By Robert Tietze
and Richard Chevrefils
Many parents, teachers, and students celebrated high school graduations this month. Sadly, though, only half the students who began their journey in the first grade will earn a diploma and the opportunity to be part of such an important moment.
The dropout crisis challenging our school systems, communities, and society is on the priority lists of policymakers, educators, and business leaders. Commissions have explored new approaches and an array of strategies, and a great deal of money has been spent in the quest to address the problem.
It would be ideal if school systems could provide intensive, one-on-one tutoring support for children who are below grade level to ensure that each has the chance to graduate. But that's an expensive proposition. Or at least it used to be.
We now have an opportunity to provide that ideal kind of instruction at a very low cost. It's called the aging boom.
Over the next 15 years or so, more than 77 million baby boomers will retire. But many in this new generation of retirees will not be seeking refuge in Florida or endless days on the golf course. Instead, studies show, they will be looking to play rewarding, meaningful roles in their communities - for opportunities to share their lifetimes of skill and experience with the next generation.
This is a powerful demographic shift that's under way in the United States and in Pennsylvania, where 20 percent of the population is currently over the age of 60. This "graying America" will have a seismic impact on virtually every aspect of our society. It provides a golden opportunity to address the frightening dropout rate in Philadelphia and across the nation.
These potential tutors will be the most well-educated, financially well-off, healthiest, and most engaged generation of retirees in history. John Gardner, the architect of Common Cause and a cabinet member to Presidents John F. Kennedy and Lyndon Johnson, once said that "our older adults are this nation's only increasing natural resource." We need to mobilize this great resource to increase student literacy levels.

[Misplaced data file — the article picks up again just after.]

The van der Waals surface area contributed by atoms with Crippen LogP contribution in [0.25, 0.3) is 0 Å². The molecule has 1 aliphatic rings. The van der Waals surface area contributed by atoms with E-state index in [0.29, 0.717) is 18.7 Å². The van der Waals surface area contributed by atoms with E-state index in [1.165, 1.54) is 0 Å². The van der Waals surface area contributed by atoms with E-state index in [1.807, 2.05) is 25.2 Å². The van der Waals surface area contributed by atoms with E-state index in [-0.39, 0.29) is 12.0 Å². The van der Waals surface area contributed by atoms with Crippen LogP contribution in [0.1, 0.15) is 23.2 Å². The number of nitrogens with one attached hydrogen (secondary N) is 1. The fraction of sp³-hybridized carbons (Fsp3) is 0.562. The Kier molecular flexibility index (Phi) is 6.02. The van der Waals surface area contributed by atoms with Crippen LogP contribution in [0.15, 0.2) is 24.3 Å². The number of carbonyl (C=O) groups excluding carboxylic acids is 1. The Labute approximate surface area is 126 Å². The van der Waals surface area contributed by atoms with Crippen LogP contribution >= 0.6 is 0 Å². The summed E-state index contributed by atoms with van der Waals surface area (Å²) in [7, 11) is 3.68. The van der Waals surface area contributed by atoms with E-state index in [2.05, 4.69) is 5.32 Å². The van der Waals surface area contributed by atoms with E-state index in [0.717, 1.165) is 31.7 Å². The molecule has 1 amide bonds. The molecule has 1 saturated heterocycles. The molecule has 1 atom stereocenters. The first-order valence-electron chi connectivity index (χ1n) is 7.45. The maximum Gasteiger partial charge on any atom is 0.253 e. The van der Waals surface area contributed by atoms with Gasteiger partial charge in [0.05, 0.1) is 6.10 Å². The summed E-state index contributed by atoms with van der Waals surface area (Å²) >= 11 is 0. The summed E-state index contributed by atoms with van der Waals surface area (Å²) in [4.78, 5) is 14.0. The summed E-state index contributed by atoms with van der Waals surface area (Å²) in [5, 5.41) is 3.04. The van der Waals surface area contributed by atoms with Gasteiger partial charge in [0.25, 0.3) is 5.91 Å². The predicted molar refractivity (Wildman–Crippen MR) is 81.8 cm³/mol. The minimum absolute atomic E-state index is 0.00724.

Washington University recently completed a two-year study on Experience Corps, a national tutoring program that, here in Philadelphia, engages the time and talent of more 400 retirees to provide intensive tutoring in 38 schools across the city. The researchers found statistically significant improvement in literacy and other key academic areas among children served by Experience Corps tutors, which ranks it in the top tier of the 150 national literacy-tutoring programs rated by the U.S. Department of Education's Institute for Educational Science.
At an annual cost of only $450 per child, the question is why we aren't using this strategy for all students who need support in reading and literacy, especially from kindergarten through third grade.
If a child is not reading at grade level by fourth grade, his or her chances of ever reaching grade level decrease significantly each year. These are the children who will be unable to read and therefore learn as they move into and beyond fourth grade. These are the children who will not be there in June to receive their diplomas years from now. These are the children we are losing, and we are losing them early.
Experience Corps and AARP are already working together, and we are prepared to expand current efforts to support children's literacy and academic success. AARP's 2008 report More to Give found that 45 million people between the ages of 44 and 79 are likely to increase the time they spend volunteering in the next five years. Experience Corps is able to leverage this interest and capacity. In fact, more than 3,000 AARP members have served through Experience Corps Philadelphia during its 12-year history.
Now we need the leadership and commitment of our policymakers to ensure that this low-cost, research-backed approach is given the support it needs to expand, so more children get the support they need to graduate.